AI-Powered Custom Beauty Brand 2250 Updates Products Over Time In Response To Results
All too often, Fernando Braun and Nessim Zouaoui have plunked down for skincare products that don’t work for them. Of course, they’re not alone.
In consumer research, people told them they purchased frustratingly ineffective products after receiving recommendations from friends or sales associates. Braun and Zouaoui believe those products fell short because they weren’t tailored to specific concerns or skin profiles. “Mass production is made for the masses,” says Braun.
The pair decided customization is the solution to help consumers land on the right skincare solutions for them. They launched the brand Hishi in 2020 to create personalized moisturizers informed by the results of a quick digital skin quiz. Hishi touted that there were 15,000 versions possible of its moisturizer. However, dependent on humans’ understanding of themselves, its model wasn’t perfect.
“We were getting people who aren’t skincare experts, so they don’t know what type of skin they have,” explains Braun. “We realized that, when we ask questions to customers like what’s your type of skin, even though we guide them by explaining what type of skin is which, they got lost, and they tend to put the wrong answers.”
To improve the model, Zouaoui brought his artificial intelligence intelligence to bear. He previously co-founded AI-driven personal assistant chatbot company Lya. Zouaoui says, “We started to develop an AI that is not only based on questions, but based on the technology called image processing, which analyzes a picture and based on this analysis and the data of billions and millions of similar pictures of people having acne, redness or whatever can identify your skin problems based on your photo and the answers to the question that we’re asking.”
The revised AI is now powering Braun and Zouaoui’s new brand 2250. It launches today with a refillable product selection consisting of a customizable moisturizer, serum and cleanser. Customers upload a picture along with taking a quiz to direct the customization process. Hishi is being phased out.
Steered by the quiz answers and pictures, the products are produced with different bases, active ingredients and textures. There are at least 14,000 potential formula iterations across the three products, and 2250 taps into 65 active ingredients in its arsenal to arrive at them. Zouaoui says, “They’re really going to be targeting your specific needs depending if you are a female or male in your 20s or in your 40s, if your main skin concern is redness or wrinkles or dark spots or if your skin is sensitive.”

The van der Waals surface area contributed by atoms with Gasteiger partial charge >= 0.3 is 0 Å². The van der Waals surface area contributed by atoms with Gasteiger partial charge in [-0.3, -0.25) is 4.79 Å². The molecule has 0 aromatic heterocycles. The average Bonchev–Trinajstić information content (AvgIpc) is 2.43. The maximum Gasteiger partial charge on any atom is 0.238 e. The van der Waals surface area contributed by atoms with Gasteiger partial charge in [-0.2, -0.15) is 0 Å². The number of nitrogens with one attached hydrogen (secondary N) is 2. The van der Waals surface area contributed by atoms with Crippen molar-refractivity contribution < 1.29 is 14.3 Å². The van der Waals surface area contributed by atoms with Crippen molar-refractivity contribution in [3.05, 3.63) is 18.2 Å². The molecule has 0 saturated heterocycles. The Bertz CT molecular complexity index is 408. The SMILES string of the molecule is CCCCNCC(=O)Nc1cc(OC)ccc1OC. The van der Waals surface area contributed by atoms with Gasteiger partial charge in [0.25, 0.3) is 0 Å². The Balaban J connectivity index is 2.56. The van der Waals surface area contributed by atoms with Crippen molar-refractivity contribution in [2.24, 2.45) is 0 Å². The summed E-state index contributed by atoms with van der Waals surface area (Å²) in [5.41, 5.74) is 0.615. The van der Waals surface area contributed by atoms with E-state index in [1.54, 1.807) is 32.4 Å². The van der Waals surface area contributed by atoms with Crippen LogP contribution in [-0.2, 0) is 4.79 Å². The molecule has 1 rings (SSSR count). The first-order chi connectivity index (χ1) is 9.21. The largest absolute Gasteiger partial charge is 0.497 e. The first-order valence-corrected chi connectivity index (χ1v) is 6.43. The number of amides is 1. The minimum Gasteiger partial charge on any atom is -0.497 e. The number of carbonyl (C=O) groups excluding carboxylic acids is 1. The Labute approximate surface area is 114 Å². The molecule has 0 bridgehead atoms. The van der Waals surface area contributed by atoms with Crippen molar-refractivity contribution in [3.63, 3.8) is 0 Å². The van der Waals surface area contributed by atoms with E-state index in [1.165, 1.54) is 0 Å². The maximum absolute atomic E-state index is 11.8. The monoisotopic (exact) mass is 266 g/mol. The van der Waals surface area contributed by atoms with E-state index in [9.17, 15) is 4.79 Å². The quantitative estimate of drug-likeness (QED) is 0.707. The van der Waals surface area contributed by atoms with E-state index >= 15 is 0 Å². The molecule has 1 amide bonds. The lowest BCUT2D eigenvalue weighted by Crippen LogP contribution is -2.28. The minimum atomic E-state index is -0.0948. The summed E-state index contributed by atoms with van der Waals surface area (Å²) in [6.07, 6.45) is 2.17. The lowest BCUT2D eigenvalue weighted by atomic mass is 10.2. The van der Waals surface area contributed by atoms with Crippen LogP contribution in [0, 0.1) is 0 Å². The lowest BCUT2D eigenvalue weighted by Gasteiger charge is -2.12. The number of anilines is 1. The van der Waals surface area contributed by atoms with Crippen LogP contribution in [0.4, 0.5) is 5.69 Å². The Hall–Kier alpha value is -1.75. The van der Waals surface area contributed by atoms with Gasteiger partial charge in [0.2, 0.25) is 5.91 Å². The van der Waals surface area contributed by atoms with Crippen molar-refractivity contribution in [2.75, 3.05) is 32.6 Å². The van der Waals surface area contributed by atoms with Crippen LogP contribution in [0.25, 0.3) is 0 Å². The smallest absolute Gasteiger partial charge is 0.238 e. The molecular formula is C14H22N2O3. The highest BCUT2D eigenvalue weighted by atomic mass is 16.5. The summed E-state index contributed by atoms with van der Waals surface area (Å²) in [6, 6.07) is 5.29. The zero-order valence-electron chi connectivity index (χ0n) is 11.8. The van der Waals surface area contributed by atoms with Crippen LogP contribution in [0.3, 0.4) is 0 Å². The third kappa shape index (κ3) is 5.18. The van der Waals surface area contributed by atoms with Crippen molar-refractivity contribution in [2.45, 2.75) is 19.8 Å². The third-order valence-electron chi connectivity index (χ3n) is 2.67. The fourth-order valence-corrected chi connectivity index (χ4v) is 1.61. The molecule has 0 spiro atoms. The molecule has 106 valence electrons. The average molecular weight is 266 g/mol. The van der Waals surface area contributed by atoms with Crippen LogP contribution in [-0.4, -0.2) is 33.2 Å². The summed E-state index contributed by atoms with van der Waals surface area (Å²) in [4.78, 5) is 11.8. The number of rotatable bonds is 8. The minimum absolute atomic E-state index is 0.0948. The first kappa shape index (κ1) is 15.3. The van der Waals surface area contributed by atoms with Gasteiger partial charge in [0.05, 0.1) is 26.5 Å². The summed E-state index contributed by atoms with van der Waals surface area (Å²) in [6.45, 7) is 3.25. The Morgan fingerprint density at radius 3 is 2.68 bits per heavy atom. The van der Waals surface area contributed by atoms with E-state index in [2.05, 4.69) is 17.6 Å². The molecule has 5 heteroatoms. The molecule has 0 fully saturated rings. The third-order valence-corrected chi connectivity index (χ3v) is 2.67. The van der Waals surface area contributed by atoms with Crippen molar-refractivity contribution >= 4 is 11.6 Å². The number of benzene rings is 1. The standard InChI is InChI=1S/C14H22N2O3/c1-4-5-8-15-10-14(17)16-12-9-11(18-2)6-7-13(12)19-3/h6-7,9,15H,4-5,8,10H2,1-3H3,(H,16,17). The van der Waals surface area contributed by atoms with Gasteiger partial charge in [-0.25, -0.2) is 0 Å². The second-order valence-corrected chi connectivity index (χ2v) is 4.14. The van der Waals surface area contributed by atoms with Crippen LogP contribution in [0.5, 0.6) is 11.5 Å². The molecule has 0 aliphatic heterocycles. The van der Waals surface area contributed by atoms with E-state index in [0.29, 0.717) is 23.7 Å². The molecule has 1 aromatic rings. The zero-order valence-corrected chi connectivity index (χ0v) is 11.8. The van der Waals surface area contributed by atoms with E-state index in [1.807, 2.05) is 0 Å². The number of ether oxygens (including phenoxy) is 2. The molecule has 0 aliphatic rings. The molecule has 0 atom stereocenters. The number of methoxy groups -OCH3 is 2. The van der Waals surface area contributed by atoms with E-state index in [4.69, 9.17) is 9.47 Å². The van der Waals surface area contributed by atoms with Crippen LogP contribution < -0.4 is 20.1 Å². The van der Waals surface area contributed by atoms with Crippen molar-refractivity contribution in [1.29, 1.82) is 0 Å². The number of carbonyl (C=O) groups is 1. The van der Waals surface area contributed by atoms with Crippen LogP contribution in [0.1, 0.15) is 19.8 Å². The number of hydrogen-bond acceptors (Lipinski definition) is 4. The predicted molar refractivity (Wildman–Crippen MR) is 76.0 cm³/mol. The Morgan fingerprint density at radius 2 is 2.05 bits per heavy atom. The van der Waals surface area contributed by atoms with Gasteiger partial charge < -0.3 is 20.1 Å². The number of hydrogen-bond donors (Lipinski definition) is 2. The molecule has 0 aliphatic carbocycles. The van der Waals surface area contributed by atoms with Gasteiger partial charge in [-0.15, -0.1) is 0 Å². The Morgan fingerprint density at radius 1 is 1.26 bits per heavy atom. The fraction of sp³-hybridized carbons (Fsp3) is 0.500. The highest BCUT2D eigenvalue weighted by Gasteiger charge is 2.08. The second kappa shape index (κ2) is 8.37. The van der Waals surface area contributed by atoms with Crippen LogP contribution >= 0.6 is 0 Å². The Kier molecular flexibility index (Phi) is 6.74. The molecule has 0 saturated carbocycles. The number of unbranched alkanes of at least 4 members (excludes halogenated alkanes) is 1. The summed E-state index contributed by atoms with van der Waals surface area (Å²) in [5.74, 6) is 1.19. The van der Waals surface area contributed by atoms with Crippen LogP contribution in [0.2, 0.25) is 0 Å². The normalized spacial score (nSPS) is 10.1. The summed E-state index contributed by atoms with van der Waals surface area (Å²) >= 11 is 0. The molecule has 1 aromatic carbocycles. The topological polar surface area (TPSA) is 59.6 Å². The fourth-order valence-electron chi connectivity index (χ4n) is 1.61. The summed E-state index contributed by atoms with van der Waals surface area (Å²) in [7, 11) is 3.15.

The brand’s full product lineup is priced at $189 or $149.99 on subscription. The moisturizer is the only product that can be purchased individually, and it’s priced solo at $63. On subscription, products are replenished every two months, also the frequency at which customers are invited to take new pictures to document results and enable the algorithm to adapt the formula. “Your formula will evolve with time and with you and that’s something for us that is important in innovation because so far we haven’t found any other brand that is doing this in the industry,” says Braun.
A rewards program on blockchain will be implemented. Customers will obtain tokens for purchases, updating their skin quiz and recycling packaging. They initially receive packaging made out of glass, and later receive recyclable refills that are figured to reduce excess packaging by 70%. Rewards can go to products or retained as an investment. Additional rewards for brand referrals and creating content could be introduced in the future. “We’re looking to tap into nontraditional channels for user acquisition,” says Braun.
Braun and Zouaoui estimate it takes the average customer two years to find a product that works for their skin. They assert their brand’s personalization approach cuts down overproduction. “Since we have no inventory, we have no unsold products,” says Zouaoui. On his LinkedIn account, he shares a statistic that “up to 40% of mass-produced beauty and personal care products go unsold and end up in landfills.”
Sustainability has long been a mission of Zouaoui’s. In 2018, he started Tounes Clean Up, an environmental nonprofit in Tunisia that’s collected and recycled more than 700 tons of plastic, glass and aluminum from beaches and landfills.
Zouaoui and Braun hope to expand 2250 to the Middle East and Northern Africa in the near future. Speaking of the future, 2250’s name is a nod to a better future. It’s a reference to a concept by Russian astrophysicist Nikolai Kardashev, who outlined the Kardashev scale with type 1, type 2 and type 3 categories to measure civilizations’ level of technological advancement based on energy deployment.
“Becoming a type 1 civilization means that we’ve developed the technological tools to harness the energy that comes from the earth and our stars, so we’re fully sustainable, and he said that that would happen in 2250,” says Brauns, pointing out 2250 is intended to offer a glimpse of what’s possible. “We’re trying to show people that by taking action today, being part of a movement using products that not only feel good but do good, we can get to this place by 2250.”